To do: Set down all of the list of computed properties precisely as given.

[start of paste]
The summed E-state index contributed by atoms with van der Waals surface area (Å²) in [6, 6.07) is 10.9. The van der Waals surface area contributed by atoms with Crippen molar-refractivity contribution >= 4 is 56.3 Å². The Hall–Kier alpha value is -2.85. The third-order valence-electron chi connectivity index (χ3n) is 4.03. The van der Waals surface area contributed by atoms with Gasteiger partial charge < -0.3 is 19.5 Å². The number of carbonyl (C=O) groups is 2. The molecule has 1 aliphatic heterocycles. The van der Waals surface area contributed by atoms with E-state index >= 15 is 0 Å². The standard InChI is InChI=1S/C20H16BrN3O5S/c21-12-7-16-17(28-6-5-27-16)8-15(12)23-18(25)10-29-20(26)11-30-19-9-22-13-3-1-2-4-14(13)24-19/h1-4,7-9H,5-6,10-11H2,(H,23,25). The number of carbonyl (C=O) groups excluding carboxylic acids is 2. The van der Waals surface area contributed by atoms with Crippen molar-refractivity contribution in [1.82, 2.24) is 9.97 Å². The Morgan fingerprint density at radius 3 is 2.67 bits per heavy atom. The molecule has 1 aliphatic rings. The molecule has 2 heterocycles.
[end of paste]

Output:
The summed E-state index contributed by atoms with van der Waals surface area (Å²) in [6, 6.07) is 10.9. The van der Waals surface area contributed by atoms with Crippen molar-refractivity contribution >= 4 is 56.3 Å². The Hall–Kier alpha value is -2.85. The third-order valence-electron chi connectivity index (χ3n) is 4.03. The van der Waals surface area contributed by atoms with Gasteiger partial charge < -0.3 is 19.5 Å². The number of carbonyl (C=O) groups is 2. The molecule has 1 aliphatic heterocycles. The van der Waals surface area contributed by atoms with E-state index >= 15 is 0 Å². The standard InChI is InChI=1S/C20H16BrN3O5S/c21-12-7-16-17(28-6-5-27-16)8-15(12)23-18(25)10-29-20(26)11-30-19-9-22-13-3-1-2-4-14(13)24-19/h1-4,7-9H,5-6,10-11H2,(H,23,25). The number of carbonyl (C=O) groups excluding carboxylic acids is 2. The van der Waals surface area contributed by atoms with Crippen molar-refractivity contribution in [1.82, 2.24) is 9.97 Å². The Morgan fingerprint density at radius 3 is 2.67 bits per heavy atom. The molecule has 1 aliphatic rings. The molecule has 2 heterocycles.